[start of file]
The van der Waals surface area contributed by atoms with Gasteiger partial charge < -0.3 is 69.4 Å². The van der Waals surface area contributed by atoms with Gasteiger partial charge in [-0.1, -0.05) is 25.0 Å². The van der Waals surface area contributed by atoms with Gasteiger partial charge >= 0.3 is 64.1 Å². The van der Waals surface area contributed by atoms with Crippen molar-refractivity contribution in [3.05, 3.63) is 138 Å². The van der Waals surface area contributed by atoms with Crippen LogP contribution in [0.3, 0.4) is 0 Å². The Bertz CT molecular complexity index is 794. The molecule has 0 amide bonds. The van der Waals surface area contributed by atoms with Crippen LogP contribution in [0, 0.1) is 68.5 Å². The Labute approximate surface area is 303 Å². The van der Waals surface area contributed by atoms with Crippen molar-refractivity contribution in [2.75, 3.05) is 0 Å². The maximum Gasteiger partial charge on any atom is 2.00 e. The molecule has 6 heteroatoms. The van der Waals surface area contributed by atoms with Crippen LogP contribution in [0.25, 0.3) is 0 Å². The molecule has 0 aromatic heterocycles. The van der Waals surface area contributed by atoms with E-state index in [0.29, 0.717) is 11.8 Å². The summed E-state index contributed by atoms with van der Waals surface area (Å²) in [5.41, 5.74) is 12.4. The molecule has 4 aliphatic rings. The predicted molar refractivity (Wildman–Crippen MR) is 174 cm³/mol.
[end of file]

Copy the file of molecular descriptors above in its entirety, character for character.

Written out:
The van der Waals surface area contributed by atoms with Gasteiger partial charge < -0.3 is 69.4 Å². The van der Waals surface area contributed by atoms with Gasteiger partial charge in [-0.1, -0.05) is 25.0 Å². The van der Waals surface area contributed by atoms with Gasteiger partial charge >= 0.3 is 64.1 Å². The van der Waals surface area contributed by atoms with Crippen molar-refractivity contribution in [3.05, 3.63) is 138 Å². The van der Waals surface area contributed by atoms with Crippen LogP contribution in [0.3, 0.4) is 0 Å². The Bertz CT molecular complexity index is 794. The molecule has 0 amide bonds. The van der Waals surface area contributed by atoms with Crippen LogP contribution in [0, 0.1) is 68.5 Å². The Labute approximate surface area is 303 Å². The van der Waals surface area contributed by atoms with Crippen molar-refractivity contribution in [2.75, 3.05) is 0 Å². The maximum Gasteiger partial charge on any atom is 2.00 e. The molecule has 6 heteroatoms. The van der Waals surface area contributed by atoms with Crippen LogP contribution in [0.25, 0.3) is 0 Å². The molecule has 0 aromatic heterocycles. The van der Waals surface area contributed by atoms with E-state index in [0.29, 0.717) is 11.8 Å². The summed E-state index contributed by atoms with van der Waals surface area (Å²) in [5.41, 5.74) is 12.4. The molecule has 4 aliphatic rings. The predicted molar refractivity (Wildman–Crippen MR) is 174 cm³/mol.